Testing Positive for
E. coli/fecal Coliform Bacteria
Safe Food is Good Business

Information for Food, Beverage and Lodging Establishments Served by a Drinking Water Supply

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This information should assist you if a “boil order” has been issued as a result of E. coli/fecal coliform bacteria contamination of the public water supply serving your establishment. Complying with the following will help ensure your establishment’s continued safe operation.

Posting Requirements

All sinks, faucets, drinking water fountains, lodging rooms and other locations where the public can obtain drinking water, must be posted to alert the public of the contamination. Food establishments must also provide notice at the entry doors, or at each table. Lodging establishments must also provide notice at the check-in location.

The Minnesota Department of Health, or your local health department, will provide copies of a posting notice that contains the necessary language. Postings must include the following information:

The public water supply serving this facility has been found to contain E. coli/fecal coliform bacteria. Boiled or bottled water should be used for drinking, making ice, brushing teeth, manual dishwashing and food preparation.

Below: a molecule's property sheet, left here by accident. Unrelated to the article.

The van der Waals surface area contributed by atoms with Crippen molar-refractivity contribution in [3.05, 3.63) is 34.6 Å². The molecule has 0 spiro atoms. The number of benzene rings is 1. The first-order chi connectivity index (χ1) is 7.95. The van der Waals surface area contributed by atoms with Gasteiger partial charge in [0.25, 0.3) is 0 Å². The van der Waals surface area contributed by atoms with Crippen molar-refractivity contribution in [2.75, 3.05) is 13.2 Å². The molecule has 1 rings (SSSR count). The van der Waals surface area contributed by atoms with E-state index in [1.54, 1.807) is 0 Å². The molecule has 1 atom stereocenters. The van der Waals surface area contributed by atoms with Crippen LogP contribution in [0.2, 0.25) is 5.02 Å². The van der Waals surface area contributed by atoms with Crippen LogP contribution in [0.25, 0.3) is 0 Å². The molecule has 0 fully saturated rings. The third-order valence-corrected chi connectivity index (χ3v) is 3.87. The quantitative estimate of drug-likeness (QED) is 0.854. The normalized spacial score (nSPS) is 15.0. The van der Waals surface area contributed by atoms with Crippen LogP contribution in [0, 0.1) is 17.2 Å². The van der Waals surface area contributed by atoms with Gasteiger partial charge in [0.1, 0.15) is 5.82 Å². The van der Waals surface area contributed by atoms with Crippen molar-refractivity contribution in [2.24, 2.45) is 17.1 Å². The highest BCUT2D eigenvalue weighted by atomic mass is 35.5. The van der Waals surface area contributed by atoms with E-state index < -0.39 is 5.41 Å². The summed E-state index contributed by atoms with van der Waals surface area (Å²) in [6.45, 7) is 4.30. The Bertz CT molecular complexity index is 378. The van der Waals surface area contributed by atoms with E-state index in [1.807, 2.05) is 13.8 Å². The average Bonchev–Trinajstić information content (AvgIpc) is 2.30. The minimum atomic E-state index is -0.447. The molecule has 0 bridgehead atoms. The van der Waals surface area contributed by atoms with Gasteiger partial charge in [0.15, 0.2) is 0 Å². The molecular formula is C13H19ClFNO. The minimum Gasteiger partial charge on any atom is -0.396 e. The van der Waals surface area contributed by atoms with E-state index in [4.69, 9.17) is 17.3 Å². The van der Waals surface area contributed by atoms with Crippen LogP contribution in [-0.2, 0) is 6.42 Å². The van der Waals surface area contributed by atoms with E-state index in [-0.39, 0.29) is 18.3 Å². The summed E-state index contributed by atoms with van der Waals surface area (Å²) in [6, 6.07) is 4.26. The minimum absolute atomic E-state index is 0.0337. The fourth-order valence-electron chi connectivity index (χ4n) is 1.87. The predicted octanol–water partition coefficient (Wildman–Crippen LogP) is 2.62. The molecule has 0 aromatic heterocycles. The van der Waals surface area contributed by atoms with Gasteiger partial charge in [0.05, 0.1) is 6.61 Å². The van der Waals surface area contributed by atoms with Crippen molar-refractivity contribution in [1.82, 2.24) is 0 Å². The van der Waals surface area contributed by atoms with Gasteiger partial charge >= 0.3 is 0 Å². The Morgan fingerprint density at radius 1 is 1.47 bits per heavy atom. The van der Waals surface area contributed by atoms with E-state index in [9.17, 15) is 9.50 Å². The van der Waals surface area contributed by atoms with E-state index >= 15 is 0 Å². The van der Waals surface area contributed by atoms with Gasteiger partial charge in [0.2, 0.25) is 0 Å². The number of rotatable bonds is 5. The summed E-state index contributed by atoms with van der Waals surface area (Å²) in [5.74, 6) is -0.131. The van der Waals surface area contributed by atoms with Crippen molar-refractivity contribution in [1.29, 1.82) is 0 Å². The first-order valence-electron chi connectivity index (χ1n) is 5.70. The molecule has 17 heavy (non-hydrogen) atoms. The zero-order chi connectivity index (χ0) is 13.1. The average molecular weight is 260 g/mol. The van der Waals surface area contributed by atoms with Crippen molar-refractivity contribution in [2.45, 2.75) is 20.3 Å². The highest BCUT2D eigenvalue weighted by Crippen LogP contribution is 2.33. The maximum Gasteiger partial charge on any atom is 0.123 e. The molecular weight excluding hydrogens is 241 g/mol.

The presence of E. coli bacteria indicates that the water may be contaminated with human or animal wastes. Microbes in these wastes can cause diarrhea, cramps, nausea, headaches, or other symptoms. They may pose a special health risk for infants, young children, and people with severely compromised immune systems.

The public water supply operator is in the process of disinfecting the system. For your safety, until the contamination problem has been corrected, safe drinking water is provided as follows:

  • Water being served, or used for food preparation [is commercial bottled water] or [has been boiled to kill bacteria]; and/or
  • bottled water is being provided in your room.

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Safe Water Options

Water used for drinking, food preparation, and diluting cleaning solutions that are used on food contact surfaces must be:

  • commercially bottled water;
  • from a potable water tank truck with water from an approved public water supply and with at least a free chlorine residual of 0.5 part per million; or
  • from building faucets; only if the water is boiled at least one minute, and then allowed to cool, before being used.

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Restaurants and Bars

Ice: Use commercial ice made in an establishment that is not affected by this boil order. Discard all ice previously made using water from the public water supply.

Ice bins: Wash with water from an approved source and sanitize in place prior to reuse, with a solution of approximately one-tablespoon bleach per gallon of water for 30 seconds.

Ice machines: Do not use until the water supply has been restored and the machine is flushed, washed and sanitized.

Beverages: Any beverage made with water from the water supply system must be discarded, i.e. juices, ice tea, coffee. Beverage dispenser systems which are directly connected to the water supply such as coffee machines and post-mix beverages cannot be used until safe water is restored and the beverage lines are flushed with safe water. Bottled and canned beverages may be served.